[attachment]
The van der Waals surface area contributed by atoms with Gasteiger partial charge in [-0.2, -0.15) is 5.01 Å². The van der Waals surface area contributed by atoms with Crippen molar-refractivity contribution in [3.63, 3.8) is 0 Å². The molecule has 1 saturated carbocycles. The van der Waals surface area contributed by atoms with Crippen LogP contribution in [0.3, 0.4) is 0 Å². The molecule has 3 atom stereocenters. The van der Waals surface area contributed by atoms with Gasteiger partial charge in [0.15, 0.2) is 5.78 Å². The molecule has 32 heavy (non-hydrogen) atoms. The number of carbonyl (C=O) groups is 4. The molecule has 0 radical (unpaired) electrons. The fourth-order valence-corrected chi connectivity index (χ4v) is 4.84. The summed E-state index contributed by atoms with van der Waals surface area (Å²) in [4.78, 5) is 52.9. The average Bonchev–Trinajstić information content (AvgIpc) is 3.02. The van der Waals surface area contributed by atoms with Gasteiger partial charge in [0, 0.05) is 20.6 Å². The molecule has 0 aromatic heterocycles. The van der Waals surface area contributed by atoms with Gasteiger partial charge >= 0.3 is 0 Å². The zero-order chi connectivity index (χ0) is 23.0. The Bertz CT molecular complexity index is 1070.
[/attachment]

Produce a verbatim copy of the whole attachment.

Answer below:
The van der Waals surface area contributed by atoms with Gasteiger partial charge in [-0.2, -0.15) is 5.01 Å². The van der Waals surface area contributed by atoms with Crippen molar-refractivity contribution in [3.63, 3.8) is 0 Å². The molecule has 1 saturated carbocycles. The van der Waals surface area contributed by atoms with Crippen LogP contribution in [0.3, 0.4) is 0 Å². The molecule has 3 atom stereocenters. The van der Waals surface area contributed by atoms with Gasteiger partial charge in [0.15, 0.2) is 5.78 Å². The molecule has 32 heavy (non-hydrogen) atoms. The number of carbonyl (C=O) groups is 4. The molecule has 0 radical (unpaired) electrons. The fourth-order valence-corrected chi connectivity index (χ4v) is 4.84. The summed E-state index contributed by atoms with van der Waals surface area (Å²) in [4.78, 5) is 52.9. The average Bonchev–Trinajstić information content (AvgIpc) is 3.02. The van der Waals surface area contributed by atoms with Gasteiger partial charge in [0, 0.05) is 20.6 Å². The molecule has 0 aromatic heterocycles. The van der Waals surface area contributed by atoms with Gasteiger partial charge >= 0.3 is 0 Å². The zero-order chi connectivity index (χ0) is 23.0. The Bertz CT molecular complexity index is 1070.